When most of us think of the SD1 our mind's are cast to a time when the police force didn't use four-cylinder Vauxhall Astras and Kia Ceeds and instead had mighty V8-powered Rovers. In fact, the SD1 should stick in your brain for more than that, with the shapely Rover often referred to as the 'poor man's Ferrari Daytona', due to the cars' incredibly similar silhouettes and the car used in The New Avengers and The Professionals.

While eight-cylinder versions of the SD1 are the ones most collectors will be desperate to get their hands on, the V6-powered 2300 is a worthy option for under £10,000. In fact, you can get your hands on a very good example for less than £5,000 right now.

While it might be missing two of the cylinders that enthusiasts hanker over, this remains an iconic British car with a big engine - and big potential for value increase. They've gone up by around 10 per cent in the last year - and they deserve to go even higher.

John Mayhead of Hagerty says: The 2300 may not have the kerb appeal of the Vitesse, but it's still a great car and you tend to get more for your money. Corrosion is an issue and very few have survived; values have been climbing in the Hagerty Price Guide over the last two years.

Jaguar XJ6 SI 2.8 (1968-1973)

Value increase (£): £1,000

The Jaguar XJ6 is a lot of car for £6,250 - and prices are on the rise fast, with average sales of the S1 2.8 going up by £1,000 from 2019

It's hard to believe the XJ6 first went into production over half a century ago, with the big leaping cat built in various guises until the plug was eventually pulled in 2019. 

The model recommended by Hagerty for a sub-£10,000 purchase today is the original Series I - though not just any version. While the XJ12 might be the one that draws the headlines, the one the experts suggest is the 2.8-litre XJ6.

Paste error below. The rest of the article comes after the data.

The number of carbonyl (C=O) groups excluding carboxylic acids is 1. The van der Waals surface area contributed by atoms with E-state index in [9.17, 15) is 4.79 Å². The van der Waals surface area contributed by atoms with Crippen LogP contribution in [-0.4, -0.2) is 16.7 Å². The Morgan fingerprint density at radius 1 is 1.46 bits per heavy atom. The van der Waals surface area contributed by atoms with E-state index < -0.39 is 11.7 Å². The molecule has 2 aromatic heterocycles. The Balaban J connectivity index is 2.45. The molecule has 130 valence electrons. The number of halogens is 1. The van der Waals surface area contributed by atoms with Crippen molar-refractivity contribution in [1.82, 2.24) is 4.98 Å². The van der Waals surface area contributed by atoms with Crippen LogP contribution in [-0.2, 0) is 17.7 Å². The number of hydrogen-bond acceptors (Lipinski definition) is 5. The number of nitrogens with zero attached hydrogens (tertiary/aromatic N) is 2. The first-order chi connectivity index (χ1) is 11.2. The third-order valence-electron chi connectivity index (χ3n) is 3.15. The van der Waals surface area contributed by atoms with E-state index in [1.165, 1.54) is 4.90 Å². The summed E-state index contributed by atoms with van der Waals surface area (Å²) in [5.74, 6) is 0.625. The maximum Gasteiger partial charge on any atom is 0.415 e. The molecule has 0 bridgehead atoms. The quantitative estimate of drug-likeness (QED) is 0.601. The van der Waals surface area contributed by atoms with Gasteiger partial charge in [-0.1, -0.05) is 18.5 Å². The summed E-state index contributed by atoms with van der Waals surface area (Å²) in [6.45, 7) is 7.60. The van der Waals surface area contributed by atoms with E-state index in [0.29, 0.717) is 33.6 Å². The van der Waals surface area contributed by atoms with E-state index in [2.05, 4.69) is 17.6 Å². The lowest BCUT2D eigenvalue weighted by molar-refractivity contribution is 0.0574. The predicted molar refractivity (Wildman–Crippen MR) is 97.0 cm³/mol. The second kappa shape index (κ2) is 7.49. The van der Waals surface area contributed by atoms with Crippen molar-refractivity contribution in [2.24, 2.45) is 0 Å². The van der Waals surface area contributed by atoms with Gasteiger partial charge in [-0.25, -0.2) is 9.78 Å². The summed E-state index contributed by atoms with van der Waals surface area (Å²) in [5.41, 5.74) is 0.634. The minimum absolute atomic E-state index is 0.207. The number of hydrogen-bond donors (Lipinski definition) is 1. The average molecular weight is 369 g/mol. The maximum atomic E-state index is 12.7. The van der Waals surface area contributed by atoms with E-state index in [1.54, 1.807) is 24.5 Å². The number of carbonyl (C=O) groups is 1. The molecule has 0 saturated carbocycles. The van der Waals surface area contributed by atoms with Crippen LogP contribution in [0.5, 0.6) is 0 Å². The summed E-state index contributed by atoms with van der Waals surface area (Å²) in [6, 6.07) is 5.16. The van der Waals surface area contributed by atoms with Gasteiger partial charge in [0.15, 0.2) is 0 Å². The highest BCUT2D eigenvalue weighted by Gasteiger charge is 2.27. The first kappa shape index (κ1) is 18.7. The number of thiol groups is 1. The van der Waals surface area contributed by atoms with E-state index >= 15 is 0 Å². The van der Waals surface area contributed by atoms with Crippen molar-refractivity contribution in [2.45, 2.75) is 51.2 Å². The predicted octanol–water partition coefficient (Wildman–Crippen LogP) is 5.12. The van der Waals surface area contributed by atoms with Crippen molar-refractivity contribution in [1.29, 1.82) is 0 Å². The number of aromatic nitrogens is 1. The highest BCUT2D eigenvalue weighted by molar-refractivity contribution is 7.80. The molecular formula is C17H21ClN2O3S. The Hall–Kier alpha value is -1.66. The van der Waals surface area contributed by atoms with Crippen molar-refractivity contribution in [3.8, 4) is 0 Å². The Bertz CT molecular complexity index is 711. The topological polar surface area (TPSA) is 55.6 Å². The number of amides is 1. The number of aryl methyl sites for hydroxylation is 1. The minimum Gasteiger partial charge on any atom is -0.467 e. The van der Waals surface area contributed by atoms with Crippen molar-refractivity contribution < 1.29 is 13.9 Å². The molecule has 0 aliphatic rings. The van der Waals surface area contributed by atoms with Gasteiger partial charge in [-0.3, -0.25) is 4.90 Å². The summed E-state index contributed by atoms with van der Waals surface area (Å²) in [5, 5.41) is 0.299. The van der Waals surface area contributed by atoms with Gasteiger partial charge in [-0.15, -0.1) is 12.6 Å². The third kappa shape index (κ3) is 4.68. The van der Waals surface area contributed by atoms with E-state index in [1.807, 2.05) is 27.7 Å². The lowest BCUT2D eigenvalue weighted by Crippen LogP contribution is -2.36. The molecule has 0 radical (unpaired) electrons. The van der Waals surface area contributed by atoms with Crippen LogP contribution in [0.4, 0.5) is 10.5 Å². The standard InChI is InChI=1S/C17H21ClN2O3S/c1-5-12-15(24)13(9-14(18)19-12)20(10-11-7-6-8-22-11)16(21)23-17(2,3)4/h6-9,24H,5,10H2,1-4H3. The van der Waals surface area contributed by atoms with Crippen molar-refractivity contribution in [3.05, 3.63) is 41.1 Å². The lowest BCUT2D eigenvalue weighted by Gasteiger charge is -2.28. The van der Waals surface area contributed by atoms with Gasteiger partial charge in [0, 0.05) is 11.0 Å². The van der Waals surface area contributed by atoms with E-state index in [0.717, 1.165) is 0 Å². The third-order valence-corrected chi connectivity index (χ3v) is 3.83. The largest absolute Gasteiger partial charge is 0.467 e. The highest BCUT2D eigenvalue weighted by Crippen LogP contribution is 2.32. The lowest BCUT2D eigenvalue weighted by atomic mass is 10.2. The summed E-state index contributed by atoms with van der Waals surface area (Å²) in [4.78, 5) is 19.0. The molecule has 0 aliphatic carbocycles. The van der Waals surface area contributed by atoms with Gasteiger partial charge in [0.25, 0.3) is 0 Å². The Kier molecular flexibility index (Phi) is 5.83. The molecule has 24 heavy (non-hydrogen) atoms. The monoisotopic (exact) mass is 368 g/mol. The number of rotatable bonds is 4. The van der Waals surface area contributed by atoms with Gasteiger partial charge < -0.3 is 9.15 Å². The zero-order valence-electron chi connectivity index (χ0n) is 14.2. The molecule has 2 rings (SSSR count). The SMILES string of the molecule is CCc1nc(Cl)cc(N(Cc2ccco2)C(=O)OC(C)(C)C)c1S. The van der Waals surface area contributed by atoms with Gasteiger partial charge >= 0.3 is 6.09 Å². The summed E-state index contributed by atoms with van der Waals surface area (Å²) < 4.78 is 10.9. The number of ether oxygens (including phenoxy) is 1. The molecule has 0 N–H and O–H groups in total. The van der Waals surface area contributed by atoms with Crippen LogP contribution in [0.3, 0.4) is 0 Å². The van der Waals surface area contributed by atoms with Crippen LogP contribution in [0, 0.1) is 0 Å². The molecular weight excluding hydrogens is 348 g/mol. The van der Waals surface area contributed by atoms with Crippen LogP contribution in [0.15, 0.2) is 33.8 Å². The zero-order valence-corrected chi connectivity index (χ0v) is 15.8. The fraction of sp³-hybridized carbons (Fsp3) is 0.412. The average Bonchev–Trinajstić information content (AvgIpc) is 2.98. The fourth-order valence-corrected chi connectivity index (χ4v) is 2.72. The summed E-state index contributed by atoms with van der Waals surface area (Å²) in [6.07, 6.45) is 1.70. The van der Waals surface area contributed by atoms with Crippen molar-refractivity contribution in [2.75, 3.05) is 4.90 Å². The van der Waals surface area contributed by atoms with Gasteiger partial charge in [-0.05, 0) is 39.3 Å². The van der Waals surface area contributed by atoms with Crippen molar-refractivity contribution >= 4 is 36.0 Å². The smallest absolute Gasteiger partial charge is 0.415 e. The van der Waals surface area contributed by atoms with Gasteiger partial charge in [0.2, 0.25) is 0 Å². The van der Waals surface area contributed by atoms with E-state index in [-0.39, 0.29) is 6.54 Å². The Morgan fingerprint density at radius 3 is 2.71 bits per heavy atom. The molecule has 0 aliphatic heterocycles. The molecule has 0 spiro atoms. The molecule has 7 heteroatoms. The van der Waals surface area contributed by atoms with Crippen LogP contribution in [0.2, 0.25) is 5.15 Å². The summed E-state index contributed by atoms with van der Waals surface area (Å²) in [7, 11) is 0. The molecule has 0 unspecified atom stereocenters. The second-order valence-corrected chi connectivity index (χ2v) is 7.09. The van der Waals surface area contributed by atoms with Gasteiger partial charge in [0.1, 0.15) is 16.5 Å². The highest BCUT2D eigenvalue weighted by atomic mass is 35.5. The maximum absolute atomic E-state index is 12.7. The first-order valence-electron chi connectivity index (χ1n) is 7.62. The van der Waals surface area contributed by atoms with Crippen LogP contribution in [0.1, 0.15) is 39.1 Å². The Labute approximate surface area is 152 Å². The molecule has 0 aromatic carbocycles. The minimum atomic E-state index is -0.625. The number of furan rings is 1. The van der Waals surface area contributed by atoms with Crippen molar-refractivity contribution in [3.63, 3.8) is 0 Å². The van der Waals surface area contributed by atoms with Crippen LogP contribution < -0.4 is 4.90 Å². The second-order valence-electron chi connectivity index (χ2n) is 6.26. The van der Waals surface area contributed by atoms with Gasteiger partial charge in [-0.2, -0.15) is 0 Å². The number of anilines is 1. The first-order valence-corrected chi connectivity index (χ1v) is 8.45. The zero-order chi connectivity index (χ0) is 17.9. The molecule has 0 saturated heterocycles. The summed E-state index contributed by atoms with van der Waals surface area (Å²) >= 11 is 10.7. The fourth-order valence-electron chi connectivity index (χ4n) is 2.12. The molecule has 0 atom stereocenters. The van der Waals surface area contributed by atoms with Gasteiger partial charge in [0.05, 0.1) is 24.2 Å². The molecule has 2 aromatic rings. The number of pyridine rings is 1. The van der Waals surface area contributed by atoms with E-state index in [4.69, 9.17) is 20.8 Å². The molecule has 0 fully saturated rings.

It's a lot of car for the money. It's beautifully styled with a design that has aged wonderfully well. Combine that will marshmallow-like soft suspension, a lavish interior and silky-smooth straight six-cylinder engine and it has the recipe for cosseting classic ownership.

One that's in more than adequate condition should cost just over £6,000 - though prices are rising all the time, with the XJ6 SI 2.8 adding around £1,000 in value in the last 18 months or so. 

John Mayhead of Hagerty says: The first series, six-cylinder XJ6 is the most collectable of these big cats, and a few are still available for under the £10,000 mark. This is a huge amount of car for the money and prices have been rising steadily in the Hagerty guide.

Triumph TR7 (1975-1981)

Triumph promised that the TR7 - or the wedge- was 'the shape of things to come' from British sports cars in the 1970s

If there is one car on this list that is guaranteed to get your noticed, it's the TR7.  The shape was worlds apart from the TR6 it successor, moving from oval headlamps and a wood interior to a wedge-shaped silhouette, pop-up headlights, plastic dashboard and tartan seats.

While Triumph declared that the wedge was 'the shape of things to come' in its advertising, it - like many other British Leyland products - was riddled with reliability problems. 

Previous owners will tell you tales of  rusted bodies, leaking engines and worrisome oil pressure histrionics - but a well-maintained and cared for example might be a smart investment, especially if you have somewhere dry to store it. Hagerty's tracking of sale values since the end of 2019 shows average prices paid have risen by almost £1,000.

John Mayhead of Hagerty says: Immediately recognisable, values of this British wedge sports car have been rising in the Hagerty Guide for the past two years.

Costs that might eat into your classic car profits

The arrival of greener E10 unleaded across the UK next month will mean classic car drivers will need to use super unleaded fuel

While all 10 of these cars could provide healthier returns than putting your cash into a savings account, there are regular costs that will ultimately eat into profits.

Not least the cost of refurbishing and maintaining these cars, as well day-to-day bills to keep them running.